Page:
Wight, Mary Hurren, [Reminiscences], in James G. Willie History.
I was eight years old when I crossed the plains with my parents in the James G. Willie Handcard [Handcart] Company. We left England on the 2nd of May, 1856, and Captain [James G.] Willie was in charge of our company, He had been in England on a mission and was returning to his family in Utah. We all loved Captain Willie. He was kind and considerate, and did all that he could for the comfort of those in his company. Many times he has laid his hands upon my head and administered to me.
I remember my father lived at Hyde Park at the time of the death of Bro. Willie. He had not heard of his sickness and he cried when he heard of his death. He said that if he had known that he had been sick he would willingly have walked from Hyde Park to Mendon to see him if need be.
I walked practically all the distance across the plains until we were snowed in. We had to be on the constant lookout for indians. We saw where members of other companies had been killed by the indians. They succeded in stealing a good many of our cattle, which greatly reduced our food supply.
During the last few days before relief came our small allowance of flour was cooked as a gruel and eaten that way. Pieces of rawhide on the handcarts were also cooked to secure what food value there was in them. I remember one morning my father [James Hurren] went out, and with a stick undovered from the snow a piece of rawhide about a foot square. After wa[s]hing it in snow water and scraping the hair off, he cut it into small strips and boiled it. Those pieces were then given to us to eat. We were very thankful to receive them, and chewed them as we would gum. until we secured what nourishment there was in it.
The snow was about eighteen inches deep and it was bitter cold in the wind. We lacked sufficient clothing and bedding, as we were limited in the amount we could bring. My shoes were wone [worn] out, and my feet and legs were badly frozen.
I remember being lifted up on the shoulder of one of the men, where I could see a grave which had been dug to bury those that had died during the day. I counted 14 bodies in this one grave. The grave was dug shallow, as no one had strength to dig it very deep, and the soil was frozen and hard. They were burried in the clothes in which they died. Two more members of our company died while these fourteen were being burried.
Captain Willie went ahead through the snow to meet the relief wagons and urge them to hurry as the people were freezing and starving to death. If help had not come when it did there would have been no one left to tell the tale. As a small girl I could hear the squeaking of the wagons as they came through the snow before I was able to see them. Tears streamed down the cheeks of the men and the children danced for joy. As soon as the people could control their feelings they all knelt down in the snow and gave thanks to God for his kindness and goodness unto them. The last supply of food in the camp had been given our [out] two days before the relief wagons came. They came just in time to save our lives.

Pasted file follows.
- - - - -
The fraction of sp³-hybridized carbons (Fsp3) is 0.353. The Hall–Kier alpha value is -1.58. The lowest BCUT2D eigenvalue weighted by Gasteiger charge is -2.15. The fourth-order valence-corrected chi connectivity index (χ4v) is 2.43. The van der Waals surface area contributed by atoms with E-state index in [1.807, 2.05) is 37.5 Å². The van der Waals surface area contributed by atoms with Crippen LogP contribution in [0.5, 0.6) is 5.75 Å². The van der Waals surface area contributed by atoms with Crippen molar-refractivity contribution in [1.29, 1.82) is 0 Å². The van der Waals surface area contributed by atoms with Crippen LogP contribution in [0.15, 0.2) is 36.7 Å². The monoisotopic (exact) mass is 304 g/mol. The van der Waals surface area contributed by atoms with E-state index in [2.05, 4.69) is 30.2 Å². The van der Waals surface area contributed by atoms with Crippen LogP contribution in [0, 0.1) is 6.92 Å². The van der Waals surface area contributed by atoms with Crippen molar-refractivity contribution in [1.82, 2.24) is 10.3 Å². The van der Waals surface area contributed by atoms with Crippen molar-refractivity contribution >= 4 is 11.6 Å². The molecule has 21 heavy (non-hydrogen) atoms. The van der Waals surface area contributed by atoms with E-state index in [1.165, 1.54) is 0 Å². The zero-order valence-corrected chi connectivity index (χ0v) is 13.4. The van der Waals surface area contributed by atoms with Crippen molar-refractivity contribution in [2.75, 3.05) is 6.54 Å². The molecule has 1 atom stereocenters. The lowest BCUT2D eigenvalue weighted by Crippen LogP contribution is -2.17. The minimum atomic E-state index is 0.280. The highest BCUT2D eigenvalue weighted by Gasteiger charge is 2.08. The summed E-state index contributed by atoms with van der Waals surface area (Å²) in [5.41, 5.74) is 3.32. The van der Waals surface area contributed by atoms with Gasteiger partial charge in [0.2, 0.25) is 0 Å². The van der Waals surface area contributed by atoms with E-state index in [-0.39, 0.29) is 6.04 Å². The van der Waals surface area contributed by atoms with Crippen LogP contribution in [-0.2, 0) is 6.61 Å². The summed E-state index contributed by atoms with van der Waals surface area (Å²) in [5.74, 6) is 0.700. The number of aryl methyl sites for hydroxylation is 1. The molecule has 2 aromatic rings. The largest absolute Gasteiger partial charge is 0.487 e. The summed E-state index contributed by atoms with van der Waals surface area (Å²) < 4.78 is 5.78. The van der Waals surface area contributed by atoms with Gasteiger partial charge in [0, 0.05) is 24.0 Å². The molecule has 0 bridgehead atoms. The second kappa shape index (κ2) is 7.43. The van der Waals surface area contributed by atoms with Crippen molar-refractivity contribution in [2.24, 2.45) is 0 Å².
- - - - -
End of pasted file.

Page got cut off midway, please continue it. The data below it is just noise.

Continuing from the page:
I was placed in a wagon with two sick boys. The snow came down so fast and the wind blew so hard, that it drifted in the tracks of the wagon ahead, so that the driver of our wagon lost his way, and it was eleven o’clock at night before we were finally located by the rest of the company. During this time we had nothing but a few cracker crumbs to eat.
When we arrived in Salt Lake City we camped in the old tithing office lot, which was located where the Hotel Utah now stands. We were met by Uncle George Reeder. When he saw what a pitiful condition we were in he went for medical aid. Two doctors came back with him. In the meantime my mother had warmed some water and was ingaged in soaking the rags from off my frozen legs and feet. One of the doctors remarked, “She’ll never get over this. There’s nothing we can do here.” He did not expect that I would live more than a day or two at the most. They came back however in the morning and informed my father that the only way to save my life would be to have my legs amputated.
The doctors informed father that it would be necessary to amputate on[e] leg just above the knee, and the other one directly below the knee. Mu [My] father objected to this and said that his little girl had not walked for a thousand miles across the plains to have her legs cut off.
The flesh fell away from the calves of my legs, so that it was necessary to grow new flesh. My mother put sweetoil on my legs. I remember that on several occassions after coming to Brigham City that father walked to Ogden to secure fresh beef to mind on my legs. It was three long years be fore I was able to walk.
. . . I have always tried to do the best that I could. If I had my life to live over again I would not want to avoid any of the hardships that I have passed through. I would not want it any different.